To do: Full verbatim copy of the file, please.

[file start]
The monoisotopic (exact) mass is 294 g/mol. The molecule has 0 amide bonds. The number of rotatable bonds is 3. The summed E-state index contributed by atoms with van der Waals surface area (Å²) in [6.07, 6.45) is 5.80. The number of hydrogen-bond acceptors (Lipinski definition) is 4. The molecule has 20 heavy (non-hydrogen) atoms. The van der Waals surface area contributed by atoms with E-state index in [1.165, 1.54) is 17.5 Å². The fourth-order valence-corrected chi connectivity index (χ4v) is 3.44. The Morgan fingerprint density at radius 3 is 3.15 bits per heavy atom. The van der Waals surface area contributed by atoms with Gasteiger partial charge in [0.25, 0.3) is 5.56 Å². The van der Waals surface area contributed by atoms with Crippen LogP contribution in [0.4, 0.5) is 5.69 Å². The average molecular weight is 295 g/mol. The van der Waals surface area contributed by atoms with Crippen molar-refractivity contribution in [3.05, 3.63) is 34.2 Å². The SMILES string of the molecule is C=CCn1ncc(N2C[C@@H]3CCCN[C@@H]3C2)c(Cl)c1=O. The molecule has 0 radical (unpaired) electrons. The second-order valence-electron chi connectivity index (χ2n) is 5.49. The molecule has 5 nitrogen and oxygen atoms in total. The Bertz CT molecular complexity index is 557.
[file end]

The monoisotopic (exact) mass is 294 g/mol. The molecule has 0 amide bonds. The number of rotatable bonds is 3. The summed E-state index contributed by atoms with van der Waals surface area (Å²) in [6.07, 6.45) is 5.80. The number of hydrogen-bond acceptors (Lipinski definition) is 4. The molecule has 20 heavy (non-hydrogen) atoms. The van der Waals surface area contributed by atoms with E-state index in [1.165, 1.54) is 17.5 Å². The fourth-order valence-corrected chi connectivity index (χ4v) is 3.44. The Morgan fingerprint density at radius 3 is 3.15 bits per heavy atom. The van der Waals surface area contributed by atoms with Gasteiger partial charge in [0.25, 0.3) is 5.56 Å². The van der Waals surface area contributed by atoms with Crippen LogP contribution in [0.4, 0.5) is 5.69 Å². The average molecular weight is 295 g/mol. The van der Waals surface area contributed by atoms with Crippen molar-refractivity contribution in [3.05, 3.63) is 34.2 Å². The SMILES string of the molecule is C=CCn1ncc(N2C[C@@H]3CCCN[C@@H]3C2)c(Cl)c1=O. The molecule has 0 radical (unpaired) electrons. The second-order valence-electron chi connectivity index (χ2n) is 5.49. The molecule has 5 nitrogen and oxygen atoms in total. The Bertz CT molecular complexity index is 557.